Tag Archives: race

Is it okay to pray for Trump to be removed from the White House?

Seriously.

This is a question that has been heavy on my mind. Stops me in my morning prayers when I get to the part about the concentration camps, the broken families at the border who are enduring an atrocity that so many privileged white people of this country have no fear of EVER trying to survive through.

I pray for the children to have strength to survive. Survive more. These kids came many  many miles running from violence and death already and are now living in cages, in cells, in hell. I ask the Great Spirit to be with them and bless them with strength. And yes, I do feel how weak that is.  I question how much my prayers are really worth.  Like when we send “thoughts and prayers” to victims as if that’s a means to help mend and heal, to create change. But in my defense, in my state of tearful prayers every morning, that’s all I can do in that moment.

Then I pray from them and their families, for them to survive this wound that has been caused by the heinous bigotry of Trump, his minions and those who march in line with his hateful beliefs about immigrants, about brown and black folk.

I counter my state of soulful sadness, my deep burning anger with a call to action, praying for those in power to make the changes to stop this. For those with ANY power to to stop this. From the voter, the protester, the advocate, the lawyers, those who can afford to donate, those who put their lives on the line going to border; I pray for those who are creating and igniting political careers to make change. I pray for each of us to do what we can to stop this. To end this genocide (because you know, this country has committed too many of them in our history and our grounds are soaked with so much blood I fear we won’t survive the lifetimes it’s going to take to heal).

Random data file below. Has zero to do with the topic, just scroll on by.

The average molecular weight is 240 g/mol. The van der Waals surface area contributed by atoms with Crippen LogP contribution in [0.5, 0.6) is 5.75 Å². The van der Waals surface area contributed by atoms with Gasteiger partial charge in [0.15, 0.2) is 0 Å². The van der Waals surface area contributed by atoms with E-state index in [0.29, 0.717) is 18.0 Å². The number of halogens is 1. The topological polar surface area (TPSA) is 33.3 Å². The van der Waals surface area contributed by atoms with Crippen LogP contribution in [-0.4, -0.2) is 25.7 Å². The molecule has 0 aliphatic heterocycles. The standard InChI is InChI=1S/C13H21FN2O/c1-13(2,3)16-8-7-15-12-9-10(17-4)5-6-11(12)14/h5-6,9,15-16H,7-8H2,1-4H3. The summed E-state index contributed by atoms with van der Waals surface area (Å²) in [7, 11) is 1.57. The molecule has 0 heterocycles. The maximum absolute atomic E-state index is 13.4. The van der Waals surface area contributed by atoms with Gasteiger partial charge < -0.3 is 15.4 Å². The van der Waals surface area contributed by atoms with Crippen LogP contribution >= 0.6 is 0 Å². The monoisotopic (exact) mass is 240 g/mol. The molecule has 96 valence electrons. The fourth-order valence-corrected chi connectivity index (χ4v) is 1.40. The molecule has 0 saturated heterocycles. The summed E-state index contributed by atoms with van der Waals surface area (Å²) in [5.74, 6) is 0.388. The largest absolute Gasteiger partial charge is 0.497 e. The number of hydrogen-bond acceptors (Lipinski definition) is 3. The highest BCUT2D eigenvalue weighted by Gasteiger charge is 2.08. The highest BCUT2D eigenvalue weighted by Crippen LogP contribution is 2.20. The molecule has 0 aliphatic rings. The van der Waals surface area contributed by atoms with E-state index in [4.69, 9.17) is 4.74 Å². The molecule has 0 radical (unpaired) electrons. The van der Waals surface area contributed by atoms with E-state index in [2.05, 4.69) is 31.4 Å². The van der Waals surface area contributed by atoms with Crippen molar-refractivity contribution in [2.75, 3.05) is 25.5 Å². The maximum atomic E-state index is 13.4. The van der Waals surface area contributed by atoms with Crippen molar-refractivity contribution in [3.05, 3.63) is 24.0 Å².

I am not optimistic in my prayers and am grateful that the Great Spirit brings me a little comfort in my state of sadness and desperation.

At this point in my prayers is where I stop. Where my next thought is to pray for his removal from the White House. I hesitate because I want to leave it wide open to what that means. Impeachment. Losing in 2020. But then my mind goes farther and I get choked up.  Is it okay for me to pray for this removal? For the images of storming the White House, figuratively and…dare I say literally to pop up in my mind in the midst of a prayer? I don’t pray for his physical harm but…  I admit there’s a but here that makes me ask this question; Is it okay to pray like this?

I believe in forgiveness and compassion. I want to be kinder. But… men like him don’t deserve my efforts. The evil he possesses along with the power that he has…(HOW COULD ANYONE VOTE FOR THIS?? HOW?) his rally cry for hate, for bigotry, for an eradication of brown people which is the grand plan…add that all up and THAT makes it okay for me to pray for his removal! Right?

I have a novel I’m working on called Stands Alone about a Mixed Blood cop who with the help of her ancestors takes on a white supremacist who starts a race war.  The bad guy, Father Raimond, has an eradication plan that means he sends his ‘family’ members out into the city to kill brown folk.  He calls himself “The Chosen”  (yeah, I’ve been working on this for a couple years so image the chill from the news last week of Trump calling himself “chosen”)  My cop, Tanner Stands Alone, is half Indigenous and half Black, and the warrior women who live in her blood are fierce AF! And the battles are strong.  The cost and the devastation is immense.  Sadly, true to life.

I’m sure that this story along with other ones I got brewing are influencing my prayers or is it the other way around?

Stands Alone is gritty and violent. It’s a war.

What is happening in our country is gritty. And violent.  It’s a war, too.

So, it must be okay for me to pray what I do? Right?

Hell, yeah.

The Vulnerability of Being Brown – Part 1